The "best focus" planes are not identical in sag/mer orientations. This is a normal compromise in the type of constructions you normally use in a longer lens. Ususally it is very hard to optimize for BOTH chromatic error and anastigmatic behaviour. And the chromatic error is much more damaging to the perceivable picture quality (unless the astigmatism is really, really strong...)

You have to differentiate between this and the "best focus achievable". Given an MTF-test where you continually
...Show more

Hi. In the past, you've mentioned that Leica really isn't using an exceptionally thin IR filter on the M9. Do you know what Leica is doing to preserve sharpness at the edges? Does it mostly come down to the lack of an AA filter? Thanks.



Dec 08, 2011 at 07:23 PM
sebboh
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p.2 #7 · p.2 #7 · New Zeiss article on the design of wide angle lenses


Z250SA wrote:
Here are two 100% 5D2 crops at f/5.6 from middle far left with the TT and the SA. Yes, Im pretty sure that the LaCA is causing the sloping tangential (vertical branches in the images). Of course there might be components of other As as well as suggested. But the La is pretty strong. I was actually curious about the MTFs of the TT and had to see for myself. Got the SA for pretty much the same reasons. Funspensive, the knowledge digging...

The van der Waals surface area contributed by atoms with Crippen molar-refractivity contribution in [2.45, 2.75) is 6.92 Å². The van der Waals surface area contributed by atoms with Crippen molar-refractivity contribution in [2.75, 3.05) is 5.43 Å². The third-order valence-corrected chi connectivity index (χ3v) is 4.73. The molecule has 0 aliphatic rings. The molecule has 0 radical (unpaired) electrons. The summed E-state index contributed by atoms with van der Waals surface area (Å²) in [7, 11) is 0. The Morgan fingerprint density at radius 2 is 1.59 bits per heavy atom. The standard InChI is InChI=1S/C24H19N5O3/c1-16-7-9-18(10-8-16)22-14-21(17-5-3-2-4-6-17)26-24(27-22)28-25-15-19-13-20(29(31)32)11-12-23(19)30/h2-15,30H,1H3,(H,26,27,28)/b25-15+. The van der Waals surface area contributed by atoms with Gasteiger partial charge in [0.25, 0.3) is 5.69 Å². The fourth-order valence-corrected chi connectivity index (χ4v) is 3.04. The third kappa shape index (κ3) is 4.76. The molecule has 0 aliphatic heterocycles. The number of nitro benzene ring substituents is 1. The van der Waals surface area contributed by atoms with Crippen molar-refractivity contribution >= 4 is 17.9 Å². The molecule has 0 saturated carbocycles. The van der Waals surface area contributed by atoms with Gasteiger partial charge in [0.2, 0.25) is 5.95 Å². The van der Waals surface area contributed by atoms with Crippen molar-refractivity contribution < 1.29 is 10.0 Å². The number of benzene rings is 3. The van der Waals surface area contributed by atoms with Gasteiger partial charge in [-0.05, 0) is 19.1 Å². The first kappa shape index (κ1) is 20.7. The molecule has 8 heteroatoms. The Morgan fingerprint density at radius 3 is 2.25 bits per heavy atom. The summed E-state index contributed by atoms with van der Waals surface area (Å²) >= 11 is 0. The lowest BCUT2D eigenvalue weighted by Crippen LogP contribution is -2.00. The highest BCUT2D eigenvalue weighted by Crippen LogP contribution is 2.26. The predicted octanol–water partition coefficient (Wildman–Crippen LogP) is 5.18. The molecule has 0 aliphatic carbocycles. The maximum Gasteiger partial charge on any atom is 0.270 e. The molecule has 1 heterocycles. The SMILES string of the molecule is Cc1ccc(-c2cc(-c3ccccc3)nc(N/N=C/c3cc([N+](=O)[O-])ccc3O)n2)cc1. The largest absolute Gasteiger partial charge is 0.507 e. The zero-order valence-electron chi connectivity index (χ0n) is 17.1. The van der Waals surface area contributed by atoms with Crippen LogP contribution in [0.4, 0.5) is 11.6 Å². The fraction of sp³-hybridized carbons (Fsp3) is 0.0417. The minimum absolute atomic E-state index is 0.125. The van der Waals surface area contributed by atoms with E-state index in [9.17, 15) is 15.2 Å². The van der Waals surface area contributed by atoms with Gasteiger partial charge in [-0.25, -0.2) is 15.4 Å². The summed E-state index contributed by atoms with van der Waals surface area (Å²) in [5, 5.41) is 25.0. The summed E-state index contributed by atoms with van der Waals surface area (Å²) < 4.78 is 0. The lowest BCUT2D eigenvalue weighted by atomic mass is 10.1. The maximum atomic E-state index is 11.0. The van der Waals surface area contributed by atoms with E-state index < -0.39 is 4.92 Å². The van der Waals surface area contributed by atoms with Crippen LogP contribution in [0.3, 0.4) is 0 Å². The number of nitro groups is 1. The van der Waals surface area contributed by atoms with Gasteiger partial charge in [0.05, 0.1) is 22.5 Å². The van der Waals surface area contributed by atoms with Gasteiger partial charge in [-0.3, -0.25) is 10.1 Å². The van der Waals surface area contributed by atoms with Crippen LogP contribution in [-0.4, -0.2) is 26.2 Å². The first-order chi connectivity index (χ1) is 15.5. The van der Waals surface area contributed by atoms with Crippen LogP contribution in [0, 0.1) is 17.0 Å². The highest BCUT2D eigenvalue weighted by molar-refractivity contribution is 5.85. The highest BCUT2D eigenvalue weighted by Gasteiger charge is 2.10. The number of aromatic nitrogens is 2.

that looks like CA is the least of it's problems for the TT.



Dec 08, 2011 at 07:36 PM
bluetsunami
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p.2 #8 · p.2 #8 · New Zeiss article on the design of wide angle lenses


philip_pj wrote:
Bluetsunami, do you have any web material re the CA-MTF interaction, it seems lenses that lack CA are almost always excellent performers, or is that incorrect?


I've only seen it referenced in this particular article (I haven't read that many though), but the lack of CA definitely points to an excellent performing lens especially in the edges and corners with wide angle lenses. The nearly total lack of CA seems to really give a nice sense of accuity or clarity that I think is even appreciable when its really minimized (as apposed to corrected in post) and is probably the main reason why the 2.8/21 Distagon can produce the images its produces.



Dec 08, 2011 at 08:22 PM
wayne seltzer
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p.2 #9 · p.2 #9 · New Zeiss article on the design of wide angle lenses


Zeiss has recently used special glass in both the new 35/1.4 and now the 25/2 to reduce lateral CA to very low levels.


Dec 08, 2011 at 08:43 PM
Z250SA
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p.2 #10 · p.2 #10 · New Zeiss article on the design of wide angle lenses


sebboh wrote:
that looks like CA is the least of it's problems for the TT.